Best unappreciated brunch
Shady Lady Saloon
It doesn’t seem to be on everyone’s radar, but R Street’s Shady Lady Saloon serves up a next-level weekend brunch spread. Chef Salvador Gutierrez brings his Mexico City sensibilities to the table with a host of intensely satisfying Mexican breakfast dishes. Particularly noteworthy are his chilaquiles: tortilla chips baked with chorizo, eggs, red onions and black beans, topped crema fresca, cotija cheese and guacamole. The whole lot is dressed with Gutierrez’s famous rancho salsa, which takes a full five days to make. You’ll also find regular breakfast favorites, like French toast and eggs Benedict, which go well with your breakfast cocktail. Hey, it’s 5 o’clock somewhere, right? 1409 R Street, (916) 231-9121, shadyladybar.com. S.S.
Best vegan coffee treat
Besides selling ethical beans with a superlative roast—Ethiopian Wenago Sunrise—Insight Coffee’s in-shop drink offerings are some of the best in the city. Both vegans and non-vegans will appreciate the oat milk cappuccino, made with a particularly flavorful brand of barista-styled oat milk called Oatly. Steamed up hot and foamy, each sip tempers Insight’s darkish espresso with a whisper of gently toasted oats, reminiscent of a bowl of Cheerios. It just might remind you of breakfast growing up, hunkered down at the coffee table in front of Saturday-morning cartoons. Can you think of a better way to start your day? Multiple locations, insightcoffee.com. S.S.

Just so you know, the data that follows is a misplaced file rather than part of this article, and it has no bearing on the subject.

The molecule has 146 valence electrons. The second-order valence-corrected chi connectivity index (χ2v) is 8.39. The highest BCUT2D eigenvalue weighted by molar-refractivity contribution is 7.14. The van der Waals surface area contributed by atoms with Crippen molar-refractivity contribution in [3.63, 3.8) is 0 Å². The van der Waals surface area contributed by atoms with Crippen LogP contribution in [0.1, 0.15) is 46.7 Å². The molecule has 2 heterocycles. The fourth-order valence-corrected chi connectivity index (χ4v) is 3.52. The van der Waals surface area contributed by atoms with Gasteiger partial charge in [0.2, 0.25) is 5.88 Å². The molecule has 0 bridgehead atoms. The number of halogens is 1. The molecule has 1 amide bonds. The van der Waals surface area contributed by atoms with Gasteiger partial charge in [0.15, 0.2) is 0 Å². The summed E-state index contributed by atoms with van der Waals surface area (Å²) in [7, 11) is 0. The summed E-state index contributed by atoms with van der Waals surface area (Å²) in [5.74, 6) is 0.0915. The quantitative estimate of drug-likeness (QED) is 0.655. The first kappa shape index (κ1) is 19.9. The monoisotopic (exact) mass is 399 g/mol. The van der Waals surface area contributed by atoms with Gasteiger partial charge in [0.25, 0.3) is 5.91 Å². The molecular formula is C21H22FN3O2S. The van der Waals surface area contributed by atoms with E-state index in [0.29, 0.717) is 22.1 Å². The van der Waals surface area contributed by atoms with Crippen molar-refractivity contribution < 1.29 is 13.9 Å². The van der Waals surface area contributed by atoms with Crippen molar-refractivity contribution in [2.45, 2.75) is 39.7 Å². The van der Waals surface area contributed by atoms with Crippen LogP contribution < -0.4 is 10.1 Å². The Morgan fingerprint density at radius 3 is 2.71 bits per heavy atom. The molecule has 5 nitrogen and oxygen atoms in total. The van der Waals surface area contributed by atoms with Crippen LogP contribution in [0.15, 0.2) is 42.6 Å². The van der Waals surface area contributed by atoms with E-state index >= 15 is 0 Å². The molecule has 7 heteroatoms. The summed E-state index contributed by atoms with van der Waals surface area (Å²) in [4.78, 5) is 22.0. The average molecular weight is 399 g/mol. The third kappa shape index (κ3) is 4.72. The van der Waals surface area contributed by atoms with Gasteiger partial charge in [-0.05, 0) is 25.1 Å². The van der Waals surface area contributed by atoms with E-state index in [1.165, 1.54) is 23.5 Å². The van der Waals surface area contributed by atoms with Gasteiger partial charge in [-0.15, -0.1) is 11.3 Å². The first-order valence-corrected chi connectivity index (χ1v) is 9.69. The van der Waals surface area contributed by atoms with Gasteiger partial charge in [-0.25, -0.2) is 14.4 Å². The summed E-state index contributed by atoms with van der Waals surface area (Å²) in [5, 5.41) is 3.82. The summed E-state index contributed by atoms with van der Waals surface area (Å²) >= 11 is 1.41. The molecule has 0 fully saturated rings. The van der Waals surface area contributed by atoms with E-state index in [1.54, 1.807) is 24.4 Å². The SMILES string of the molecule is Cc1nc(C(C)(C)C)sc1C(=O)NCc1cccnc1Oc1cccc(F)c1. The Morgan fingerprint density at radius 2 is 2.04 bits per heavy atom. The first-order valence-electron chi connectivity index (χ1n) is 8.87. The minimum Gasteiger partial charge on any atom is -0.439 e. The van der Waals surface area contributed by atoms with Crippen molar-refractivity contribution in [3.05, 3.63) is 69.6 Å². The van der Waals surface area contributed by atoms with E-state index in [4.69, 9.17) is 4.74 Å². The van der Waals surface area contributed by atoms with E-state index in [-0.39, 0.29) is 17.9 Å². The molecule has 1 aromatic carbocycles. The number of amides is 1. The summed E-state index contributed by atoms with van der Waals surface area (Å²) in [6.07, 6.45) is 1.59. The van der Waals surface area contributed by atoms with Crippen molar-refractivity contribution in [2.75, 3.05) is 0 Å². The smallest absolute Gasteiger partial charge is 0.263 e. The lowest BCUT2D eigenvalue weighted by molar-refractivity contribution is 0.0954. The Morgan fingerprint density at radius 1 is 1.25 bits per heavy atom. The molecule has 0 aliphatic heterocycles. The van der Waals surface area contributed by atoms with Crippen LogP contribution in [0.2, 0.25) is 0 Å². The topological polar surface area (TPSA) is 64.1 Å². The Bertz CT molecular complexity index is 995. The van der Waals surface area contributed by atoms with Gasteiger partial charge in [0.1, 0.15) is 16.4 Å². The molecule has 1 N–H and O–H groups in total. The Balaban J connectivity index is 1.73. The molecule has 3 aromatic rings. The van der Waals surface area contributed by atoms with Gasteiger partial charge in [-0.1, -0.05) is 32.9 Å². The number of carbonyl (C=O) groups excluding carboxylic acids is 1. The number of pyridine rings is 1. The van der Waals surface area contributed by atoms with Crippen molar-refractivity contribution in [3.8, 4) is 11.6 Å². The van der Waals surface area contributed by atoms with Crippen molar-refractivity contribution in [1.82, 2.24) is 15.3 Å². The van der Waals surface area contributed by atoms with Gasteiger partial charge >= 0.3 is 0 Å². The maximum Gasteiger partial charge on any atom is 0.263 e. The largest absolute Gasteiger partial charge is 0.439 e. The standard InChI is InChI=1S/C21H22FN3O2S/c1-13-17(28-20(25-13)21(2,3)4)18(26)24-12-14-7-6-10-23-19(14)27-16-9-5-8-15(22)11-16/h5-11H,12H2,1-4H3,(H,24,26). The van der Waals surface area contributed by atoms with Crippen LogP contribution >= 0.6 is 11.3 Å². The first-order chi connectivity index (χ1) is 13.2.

Best place to calmly start your day
Orphan Breakfast House
Orphan Breakfast House, tucked away in a leafy corner of East Sacramento, exudes a calming ambience, thanks in part to its attentive staff. Here you can linger over breakfast or brunch at a reasonable price. Start with a cup of Naked Coffee brewed to perfection. Then try a hearty dish such as the artichoke scramble, served with rosemary bread (ask for a side of jam) and tasty potatoes. The pancakes are also a must-try—the banana blackberry are especially good. Orphan is cash-only, but the food is so good, you won’t mind. 3440 C Street, (916) 442-7370, orphanbreakfast.com. MPE